Working hard or hardly working?

The notion of “working hard” is a subjective one, and has changed over the last two generations to mean different things. “Working hard” used to mean putting in required time, usually long hours, week in and week out. Today, however, working smarter is more important than working longer. Working 12 hours a day doesn’t necessarily mean you’re working harder than anyone else, and working a shorter day might mean you are more efficient in getting things done.

It’s very difficult to objectively juxtapose the work habits of two different people. At a recent dinner, I had a conversation with a woman who had just retired from a 40-year teaching career. She insisted that she had “worked really hard” throughout that time, and although I have no doubts that she did, I began to wonder: Don’t most people believe they are putting in their best effort, especially when looking back at the end of a long career? Without the endorsement of her colleagues or supervisors, who’s to say that she worked harder than anyone else? It’s common to hear someone say, “You deserve it, you worked hard,” but without a comparison for good measure, how does one judge a person deserving of praise over another?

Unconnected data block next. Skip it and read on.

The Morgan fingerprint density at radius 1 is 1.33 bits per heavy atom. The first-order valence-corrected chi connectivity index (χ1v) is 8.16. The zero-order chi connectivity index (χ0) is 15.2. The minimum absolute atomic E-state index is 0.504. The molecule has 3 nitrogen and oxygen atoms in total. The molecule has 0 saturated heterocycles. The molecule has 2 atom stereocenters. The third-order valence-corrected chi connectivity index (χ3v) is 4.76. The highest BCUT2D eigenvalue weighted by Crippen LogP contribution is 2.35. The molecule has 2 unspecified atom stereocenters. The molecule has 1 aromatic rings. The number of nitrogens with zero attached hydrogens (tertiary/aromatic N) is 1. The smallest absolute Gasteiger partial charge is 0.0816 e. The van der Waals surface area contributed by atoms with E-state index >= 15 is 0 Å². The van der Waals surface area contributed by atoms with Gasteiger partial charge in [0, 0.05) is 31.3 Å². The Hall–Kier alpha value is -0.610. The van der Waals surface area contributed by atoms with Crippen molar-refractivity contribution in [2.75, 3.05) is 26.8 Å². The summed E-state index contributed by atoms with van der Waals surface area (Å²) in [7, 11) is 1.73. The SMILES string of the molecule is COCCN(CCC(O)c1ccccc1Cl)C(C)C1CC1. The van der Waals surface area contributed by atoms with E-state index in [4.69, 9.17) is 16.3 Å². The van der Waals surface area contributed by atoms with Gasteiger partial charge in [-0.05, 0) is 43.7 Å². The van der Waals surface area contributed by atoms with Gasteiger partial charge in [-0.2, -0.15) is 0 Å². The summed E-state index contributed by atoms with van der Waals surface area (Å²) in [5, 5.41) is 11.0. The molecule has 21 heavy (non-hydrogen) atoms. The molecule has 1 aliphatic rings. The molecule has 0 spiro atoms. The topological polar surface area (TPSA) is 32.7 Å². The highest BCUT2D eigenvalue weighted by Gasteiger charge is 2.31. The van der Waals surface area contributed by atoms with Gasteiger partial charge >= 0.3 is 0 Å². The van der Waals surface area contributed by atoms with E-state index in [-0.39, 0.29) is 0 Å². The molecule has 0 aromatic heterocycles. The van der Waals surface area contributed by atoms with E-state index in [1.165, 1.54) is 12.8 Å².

Even in the case of indifferent or lousy customer service, when the person on the other end of the phone or counter doesn’t care about the job they are doing, they might self-report that they are working their hardest. In today’s world, performance is measured by sales, creativity, timeliness and other varying standards—not just by clocking in and clocking out. This variation makes comparison between individuals difficult, and the idea of “working hard” is becoming increasingly hard to define.

How would you define “working hard,” and how would you show a potential employer, client or customer that you work harder than your competition?


-By Berbay Principal Sharon Berman

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